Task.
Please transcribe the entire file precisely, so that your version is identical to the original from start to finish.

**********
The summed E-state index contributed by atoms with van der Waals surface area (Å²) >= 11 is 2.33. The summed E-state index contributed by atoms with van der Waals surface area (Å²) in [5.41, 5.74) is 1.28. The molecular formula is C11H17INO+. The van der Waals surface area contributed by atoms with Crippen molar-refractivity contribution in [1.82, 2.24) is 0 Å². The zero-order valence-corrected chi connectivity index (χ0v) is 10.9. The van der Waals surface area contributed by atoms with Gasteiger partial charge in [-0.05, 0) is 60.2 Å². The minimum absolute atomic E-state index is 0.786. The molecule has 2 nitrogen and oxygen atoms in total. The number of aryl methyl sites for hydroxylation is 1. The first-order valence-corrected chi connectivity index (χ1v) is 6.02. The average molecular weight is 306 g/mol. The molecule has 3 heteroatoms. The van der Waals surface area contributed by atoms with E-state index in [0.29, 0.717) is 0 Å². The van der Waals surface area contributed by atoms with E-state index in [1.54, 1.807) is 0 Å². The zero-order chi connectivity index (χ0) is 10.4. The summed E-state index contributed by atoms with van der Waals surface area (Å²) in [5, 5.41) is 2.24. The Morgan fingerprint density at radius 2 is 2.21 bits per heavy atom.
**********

The summed E-state index contributed by atoms with van der Waals surface area (Å²) >= 11 is 2.33. The summed E-state index contributed by atoms with van der Waals surface area (Å²) in [5.41, 5.74) is 1.28. The molecular formula is C11H17INO+. The van der Waals surface area contributed by atoms with Crippen molar-refractivity contribution in [1.82, 2.24) is 0 Å². The zero-order valence-corrected chi connectivity index (χ0v) is 10.9. The van der Waals surface area contributed by atoms with Gasteiger partial charge in [-0.05, 0) is 60.2 Å². The minimum absolute atomic E-state index is 0.786. The molecule has 2 nitrogen and oxygen atoms in total. The number of aryl methyl sites for hydroxylation is 1. The first-order valence-corrected chi connectivity index (χ1v) is 6.02. The average molecular weight is 306 g/mol. The molecule has 3 heteroatoms. The van der Waals surface area contributed by atoms with E-state index in [0.29, 0.717) is 0 Å². The van der Waals surface area contributed by atoms with E-state index in [1.54, 1.807) is 0 Å². The zero-order chi connectivity index (χ0) is 10.4. The summed E-state index contributed by atoms with van der Waals surface area (Å²) in [5, 5.41) is 2.24. The Morgan fingerprint density at radius 2 is 2.21 bits per heavy atom.